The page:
Movies succeed if they, at the very least, simply entertain. Director Peter Berg’s DEEPWATER HORIZON easily entertains, with the likeable presence of Mark Wahlberg, some lean and mean plotting, and of course, that big fiery wreck at the center of it all. And what an explosive wreck it is. Those coming to see stuff blow up and people survive against insurmountable odds will more than get their money’s worth. Yet, there’s a nagging feeling that Deepwater Horizon could have been a movie with more to say, to use its big budget explosions for a greater purpose than just satisfying the masses’ appetite for spectacle, especially considering the huge ecological impact the actual event left behind. As a movie, Deepwater Horizon succeeds in what it sets out to do – entertain through a big budget disaster film – but it is ultimately a missed opportunity for what could be a far more powerful story.
The movie begins with various crew members of the Deepwater Horizon rig waking up and heading off to be transported to the rig. Most notable among these is Mike Williams (Wahlberg). There are perfunctory scenes of family life to show what’s at stake for Mike, including his wife, Felicia (Kate Hudson), and daughter Sydney (Stella Allen). After we get some exposition out of the way – Sydney reads her school assignment out loud explaining what her dad does for work – it’s off to the rig for Mike. Joining him on the helicopter is Jimmy Harrell (Kurt Russell) and Andrea Fleytas (Gina Rodriquez). The movie throws us a few foreboding omens (as if nobody watching knows what’s coming), including a bird striking the helicopter shuttling the crew and a BP bigwig wearing a magenta tie. For those on the rig, magenta is the color signifying catastrophic failure. Not something the superstitious want to see on a drilling rig with thousands of moving parts.
Once there, the movie tosses all sorts of drilling jargon like confetti, often in loud environments, in accents that can be difficult to understand. Those unfamiliar with the ins and outs (in other words, the majority of those watching this movie) will likely be lost. And yet, somehow it completely works, adding to the verisimilitude. There’s no dumbing down for the audience once we’re on the rig. The population of the rig itself is comprised of two types of people: The workers and the BP executives. The drilling is 43 days behind, and the execs are anxious to get things back up and running. To expedite this, they’ve passed over a cement integrity test and want drilling to commence right away. Russell’s Jimmy is there to chastise them for it, insisting on conducting the tests to make sure everything is copacetic.
Enter BP executive Vidrine (John Malkovich, chewing the scenery like a steak dinner). Vidrine has dollar signs in his eyes and even after a troubling test on the rig’s integrity, he demands they push forward. Obviously, this is a mistake. The scenes that follow, in which things begin going wrong, are immensely tense. Hell doesn’t break loose all at once; it comes in stages on the rig and each stage has a greater impact than the last. Even knowing how this all ends, there’s still a glimmer of hope that everything will be okay once the crew manages to get the pressure under control. That’s a credit to the film for keeping that kind of suspense up in a movie with a foregone conclusion.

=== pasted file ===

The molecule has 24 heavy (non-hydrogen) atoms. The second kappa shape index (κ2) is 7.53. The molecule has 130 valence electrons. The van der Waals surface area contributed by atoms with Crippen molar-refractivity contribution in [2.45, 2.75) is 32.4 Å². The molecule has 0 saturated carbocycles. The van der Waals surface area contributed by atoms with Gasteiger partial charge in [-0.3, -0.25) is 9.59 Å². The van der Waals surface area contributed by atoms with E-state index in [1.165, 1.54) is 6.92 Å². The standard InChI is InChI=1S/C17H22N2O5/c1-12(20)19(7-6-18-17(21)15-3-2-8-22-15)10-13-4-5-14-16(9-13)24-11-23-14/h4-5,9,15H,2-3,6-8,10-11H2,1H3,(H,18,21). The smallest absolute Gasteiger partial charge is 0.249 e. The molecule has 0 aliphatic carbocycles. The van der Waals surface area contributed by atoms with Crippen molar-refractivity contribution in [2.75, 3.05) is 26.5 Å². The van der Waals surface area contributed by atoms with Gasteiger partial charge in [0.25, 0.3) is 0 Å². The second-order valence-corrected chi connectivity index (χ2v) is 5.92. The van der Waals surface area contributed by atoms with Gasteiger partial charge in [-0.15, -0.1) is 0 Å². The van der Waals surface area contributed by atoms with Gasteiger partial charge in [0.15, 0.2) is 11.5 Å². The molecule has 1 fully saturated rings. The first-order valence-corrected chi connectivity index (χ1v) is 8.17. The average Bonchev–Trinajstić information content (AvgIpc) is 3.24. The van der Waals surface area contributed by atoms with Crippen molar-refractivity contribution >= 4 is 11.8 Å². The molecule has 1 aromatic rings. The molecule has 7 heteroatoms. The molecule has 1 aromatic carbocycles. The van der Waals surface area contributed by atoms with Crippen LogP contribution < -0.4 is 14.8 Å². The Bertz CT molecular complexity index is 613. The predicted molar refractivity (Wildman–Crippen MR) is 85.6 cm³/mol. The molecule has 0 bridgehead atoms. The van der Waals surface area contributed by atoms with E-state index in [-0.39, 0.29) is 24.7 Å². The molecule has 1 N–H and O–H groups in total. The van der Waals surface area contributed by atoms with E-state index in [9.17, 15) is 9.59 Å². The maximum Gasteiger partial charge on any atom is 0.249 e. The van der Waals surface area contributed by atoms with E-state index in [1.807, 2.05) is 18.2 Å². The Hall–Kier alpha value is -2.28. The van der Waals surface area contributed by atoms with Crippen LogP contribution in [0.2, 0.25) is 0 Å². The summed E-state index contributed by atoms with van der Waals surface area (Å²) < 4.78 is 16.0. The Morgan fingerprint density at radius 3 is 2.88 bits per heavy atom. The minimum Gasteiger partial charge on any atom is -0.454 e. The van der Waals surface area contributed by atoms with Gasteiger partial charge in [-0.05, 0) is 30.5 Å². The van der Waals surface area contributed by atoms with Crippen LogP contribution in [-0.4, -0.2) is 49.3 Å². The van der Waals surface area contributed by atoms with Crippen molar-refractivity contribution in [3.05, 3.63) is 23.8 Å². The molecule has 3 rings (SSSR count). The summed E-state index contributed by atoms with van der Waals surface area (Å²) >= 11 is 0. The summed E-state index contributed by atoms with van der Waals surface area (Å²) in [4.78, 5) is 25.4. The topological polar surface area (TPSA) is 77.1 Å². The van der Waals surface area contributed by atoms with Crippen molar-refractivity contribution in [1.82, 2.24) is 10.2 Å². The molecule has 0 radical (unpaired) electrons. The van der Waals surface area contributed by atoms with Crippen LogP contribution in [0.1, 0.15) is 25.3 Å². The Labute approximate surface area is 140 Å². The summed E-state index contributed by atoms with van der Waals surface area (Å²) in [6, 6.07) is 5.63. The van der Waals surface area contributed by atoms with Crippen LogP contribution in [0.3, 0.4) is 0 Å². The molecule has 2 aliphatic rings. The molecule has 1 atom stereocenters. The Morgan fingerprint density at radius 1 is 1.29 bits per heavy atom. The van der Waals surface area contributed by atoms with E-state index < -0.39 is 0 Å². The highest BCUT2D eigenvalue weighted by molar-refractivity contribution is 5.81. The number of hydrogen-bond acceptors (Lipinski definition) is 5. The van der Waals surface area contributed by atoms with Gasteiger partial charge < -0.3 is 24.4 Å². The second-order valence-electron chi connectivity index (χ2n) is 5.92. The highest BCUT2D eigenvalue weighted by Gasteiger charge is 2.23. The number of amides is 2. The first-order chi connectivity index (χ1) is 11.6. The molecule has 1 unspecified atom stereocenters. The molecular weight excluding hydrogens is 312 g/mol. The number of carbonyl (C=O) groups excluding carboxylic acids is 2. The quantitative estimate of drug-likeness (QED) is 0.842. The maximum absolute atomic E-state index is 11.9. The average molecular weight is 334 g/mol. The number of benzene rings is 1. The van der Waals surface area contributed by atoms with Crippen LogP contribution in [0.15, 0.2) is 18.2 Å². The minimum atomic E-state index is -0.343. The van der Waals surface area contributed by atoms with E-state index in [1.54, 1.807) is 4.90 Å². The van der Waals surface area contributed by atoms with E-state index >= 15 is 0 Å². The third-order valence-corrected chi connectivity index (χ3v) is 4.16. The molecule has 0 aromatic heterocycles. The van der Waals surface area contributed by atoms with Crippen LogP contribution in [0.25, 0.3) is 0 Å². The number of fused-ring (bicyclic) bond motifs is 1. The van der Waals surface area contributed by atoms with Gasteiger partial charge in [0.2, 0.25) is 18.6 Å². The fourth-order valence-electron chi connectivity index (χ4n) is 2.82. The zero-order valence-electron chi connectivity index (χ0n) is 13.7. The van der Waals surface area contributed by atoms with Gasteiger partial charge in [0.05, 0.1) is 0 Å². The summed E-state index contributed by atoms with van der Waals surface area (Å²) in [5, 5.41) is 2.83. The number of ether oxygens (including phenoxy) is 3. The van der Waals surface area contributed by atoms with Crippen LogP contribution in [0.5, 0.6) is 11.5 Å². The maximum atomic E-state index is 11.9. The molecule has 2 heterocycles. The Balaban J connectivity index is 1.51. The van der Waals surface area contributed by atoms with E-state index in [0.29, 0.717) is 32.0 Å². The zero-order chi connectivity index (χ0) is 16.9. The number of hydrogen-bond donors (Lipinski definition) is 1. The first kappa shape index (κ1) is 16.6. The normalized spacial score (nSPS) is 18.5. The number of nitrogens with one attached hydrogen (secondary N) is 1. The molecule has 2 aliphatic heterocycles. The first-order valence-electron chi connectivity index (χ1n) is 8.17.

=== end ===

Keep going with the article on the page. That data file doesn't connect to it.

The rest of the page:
When the destruction truly does begin, again the film shows it in all its special effects glory, and it’s a ride. At that point, it becomes all about survival for those aboard the rig. And when everything is on fire and explosions are going off every three seconds, it seems almost unbelievable that there were not more casualties among the 126 onboard. Once the rig is fully engulfed in flames, the movie basically becomes mayhem. There’s no discernible idea of where anything is located, and although frustrating, it again works to a degree in the movie. During that kind of destruction, all sense of orientation is out the window, even if knowing where point A is and point B is would help the audience understand what the characters are facing.
The spectacle of the structure blowing up is well-crafted and an obvious draw of the movie, but what the more interesting, human side of these events comes at the end, once Mike is safe on the rescue boat and taken to his hotel afterwards. It’s clear the disaster has affected him to a great degree, as anyone would expect it to, and it’s a stark contrast between his calm, leading behavior on the exploding rig and frail state now. Unfortunately, the movie ends quickly after just a couple of scenes and jumps to title cards to explain the aftermath. And while seeing the real-life pictures of those lost has a terrific emotional impact, there’s a lot left to be desired. Deepwater Horizon succeeds in showing the enormous destruction of the drilling rig but isn’t as successful in showing the impact of these real life events and why we should care – beyond the obvious avoidance of losing human life.
Running Time: 107 minutes
Wil Loper | Contributor